Micro-CT scanning compares very well with existing methods for determining LV mass. The level of agreement we noted between the micro-CT and measuring mass after dissection (95% CI − 3.3 mg to 3.1 mg or − 4.2% to plus 4%) is closer than most previously reported echocardiographic or MRI measurement of LV mass in live animals, shown in Table 1. Only a study by Dawson et al.8, using “in house” equipment and software, reported results that were close to ours in the level of accuracy for 3D echo (− 5.3 mg to 5.5 mg or − 8% to 8.3%) and MRI (− 5.6 mg to 4 mg or − 8.5 to 6%). The span of the 95% CI in other studies in Table 1 ranged from 30 to 106 mg.
The percentage error compared to weighing (− 4% to 4%) was also very good in comparison with studies in humans where MRI is considered to provide a “gold standard”. Farber et al.21 compared MRI to explanted hearts obtaining levels of agreement from − 26% to 15% which is a much broader range than obtained in our study.
It is likely that the level of agreement we observed between micro-CT and dissection is close to the notional “repeatability” of dissection and weighing. The “error” in physical dissection is likely to be substantially larger than the error in determining mass on an analytical balance. The first error could only be assessed by simulation on a phantom whereas the latter error estimated by 95% CI for repeated determination of mass on the same piece of tissue was − 1.6 mg to 2.3 mg. This amounts to approximately 60% of the CI for the difference between micro-CT and dissection.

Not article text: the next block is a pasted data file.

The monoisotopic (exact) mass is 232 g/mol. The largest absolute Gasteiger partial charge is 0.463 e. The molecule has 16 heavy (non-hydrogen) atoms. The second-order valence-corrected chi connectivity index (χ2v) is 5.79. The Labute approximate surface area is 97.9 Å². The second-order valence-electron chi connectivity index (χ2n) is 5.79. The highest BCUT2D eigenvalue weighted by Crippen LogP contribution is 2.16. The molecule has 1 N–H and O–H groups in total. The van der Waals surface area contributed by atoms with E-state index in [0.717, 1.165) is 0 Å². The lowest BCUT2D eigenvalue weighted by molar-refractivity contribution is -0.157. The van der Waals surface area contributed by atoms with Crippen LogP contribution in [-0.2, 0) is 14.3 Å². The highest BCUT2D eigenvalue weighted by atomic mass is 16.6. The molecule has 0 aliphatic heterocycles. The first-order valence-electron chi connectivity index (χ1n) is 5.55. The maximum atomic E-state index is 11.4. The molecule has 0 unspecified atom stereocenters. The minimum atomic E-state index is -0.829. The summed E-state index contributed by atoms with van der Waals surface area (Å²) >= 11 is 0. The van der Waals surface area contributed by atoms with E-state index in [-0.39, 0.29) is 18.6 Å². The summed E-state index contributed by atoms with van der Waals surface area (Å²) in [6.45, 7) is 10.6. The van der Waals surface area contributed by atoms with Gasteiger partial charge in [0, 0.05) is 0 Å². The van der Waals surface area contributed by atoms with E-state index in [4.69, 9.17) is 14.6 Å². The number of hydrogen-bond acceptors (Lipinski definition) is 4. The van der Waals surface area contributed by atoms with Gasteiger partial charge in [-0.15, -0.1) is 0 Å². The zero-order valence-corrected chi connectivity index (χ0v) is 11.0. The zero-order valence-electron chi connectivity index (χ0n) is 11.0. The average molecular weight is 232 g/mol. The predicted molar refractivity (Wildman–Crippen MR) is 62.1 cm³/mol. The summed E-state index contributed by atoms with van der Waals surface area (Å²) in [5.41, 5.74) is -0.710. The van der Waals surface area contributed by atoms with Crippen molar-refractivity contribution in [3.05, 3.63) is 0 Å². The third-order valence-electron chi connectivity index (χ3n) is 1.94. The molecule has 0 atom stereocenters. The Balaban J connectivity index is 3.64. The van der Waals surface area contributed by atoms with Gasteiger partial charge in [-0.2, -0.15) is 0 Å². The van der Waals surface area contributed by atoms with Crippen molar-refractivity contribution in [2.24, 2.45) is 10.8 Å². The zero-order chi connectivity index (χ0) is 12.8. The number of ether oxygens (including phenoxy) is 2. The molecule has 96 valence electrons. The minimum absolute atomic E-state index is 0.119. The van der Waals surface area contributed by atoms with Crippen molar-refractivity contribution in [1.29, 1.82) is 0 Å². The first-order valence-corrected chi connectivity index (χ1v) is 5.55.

In our study repeatability was − 5% to 4% of LV mass. Moreover, our qualitative analysis suggests reproducibility could be improved by developing a more detailed protocol. Better repeatability and accuracy might also be achieved by using fully automated methods, for example by the implementation of Deep Learning for LV segmentation22. In the best of the in vivo animal studies Dawson et al. reported 95% CI for intra-observer repeatability from − 4 to 12% of LV mass determined by 3-D echo. Another study of repeatability of MRI23 reported 95%CI from − 8 mg to 11 mg (− 10.5% to 14%). Interstudy repeatability with MRI in humans was − 8% to 7% in a study by Grothues et al.24.